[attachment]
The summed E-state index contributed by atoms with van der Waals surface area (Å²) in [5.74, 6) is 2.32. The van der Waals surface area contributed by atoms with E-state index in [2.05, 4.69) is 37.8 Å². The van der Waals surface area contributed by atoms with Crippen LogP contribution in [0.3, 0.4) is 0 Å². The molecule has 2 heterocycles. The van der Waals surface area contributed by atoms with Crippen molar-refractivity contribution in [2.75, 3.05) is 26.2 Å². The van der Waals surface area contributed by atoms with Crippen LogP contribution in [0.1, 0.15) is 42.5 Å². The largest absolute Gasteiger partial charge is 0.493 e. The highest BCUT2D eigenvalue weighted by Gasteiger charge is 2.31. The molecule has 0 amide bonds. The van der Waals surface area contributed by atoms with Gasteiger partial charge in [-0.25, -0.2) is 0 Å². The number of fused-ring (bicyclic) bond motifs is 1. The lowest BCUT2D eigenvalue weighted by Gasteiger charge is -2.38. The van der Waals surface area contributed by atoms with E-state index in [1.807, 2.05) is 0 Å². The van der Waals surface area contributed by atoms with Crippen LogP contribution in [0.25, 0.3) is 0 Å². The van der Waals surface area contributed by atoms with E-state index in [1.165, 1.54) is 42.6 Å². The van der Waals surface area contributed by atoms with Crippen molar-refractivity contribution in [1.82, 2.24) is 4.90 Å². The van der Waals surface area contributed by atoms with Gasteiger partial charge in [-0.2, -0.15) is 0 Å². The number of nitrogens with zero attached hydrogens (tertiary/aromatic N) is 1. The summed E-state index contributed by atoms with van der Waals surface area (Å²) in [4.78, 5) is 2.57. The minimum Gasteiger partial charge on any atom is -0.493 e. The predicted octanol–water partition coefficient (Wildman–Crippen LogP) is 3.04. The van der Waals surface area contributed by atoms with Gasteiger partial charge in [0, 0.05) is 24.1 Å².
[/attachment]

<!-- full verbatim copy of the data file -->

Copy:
The summed E-state index contributed by atoms with van der Waals surface area (Å²) in [5.74, 6) is 2.32. The van der Waals surface area contributed by atoms with E-state index in [2.05, 4.69) is 37.8 Å². The van der Waals surface area contributed by atoms with Crippen LogP contribution in [0.3, 0.4) is 0 Å². The molecule has 2 heterocycles. The van der Waals surface area contributed by atoms with Crippen molar-refractivity contribution in [2.75, 3.05) is 26.2 Å². The van der Waals surface area contributed by atoms with Crippen LogP contribution in [0.1, 0.15) is 42.5 Å². The largest absolute Gasteiger partial charge is 0.493 e. The highest BCUT2D eigenvalue weighted by Gasteiger charge is 2.31. The molecule has 0 amide bonds. The van der Waals surface area contributed by atoms with Gasteiger partial charge in [-0.25, -0.2) is 0 Å². The number of fused-ring (bicyclic) bond motifs is 1. The lowest BCUT2D eigenvalue weighted by Gasteiger charge is -2.38. The van der Waals surface area contributed by atoms with E-state index in [1.807, 2.05) is 0 Å². The van der Waals surface area contributed by atoms with Crippen LogP contribution in [0.25, 0.3) is 0 Å². The van der Waals surface area contributed by atoms with E-state index in [1.165, 1.54) is 42.6 Å². The van der Waals surface area contributed by atoms with Crippen molar-refractivity contribution in [1.82, 2.24) is 4.90 Å². The van der Waals surface area contributed by atoms with Gasteiger partial charge in [-0.2, -0.15) is 0 Å². The number of nitrogens with zero attached hydrogens (tertiary/aromatic N) is 1. The summed E-state index contributed by atoms with van der Waals surface area (Å²) in [4.78, 5) is 2.57. The minimum Gasteiger partial charge on any atom is -0.493 e. The predicted octanol–water partition coefficient (Wildman–Crippen LogP) is 3.04. The van der Waals surface area contributed by atoms with Gasteiger partial charge in [0, 0.05) is 24.1 Å².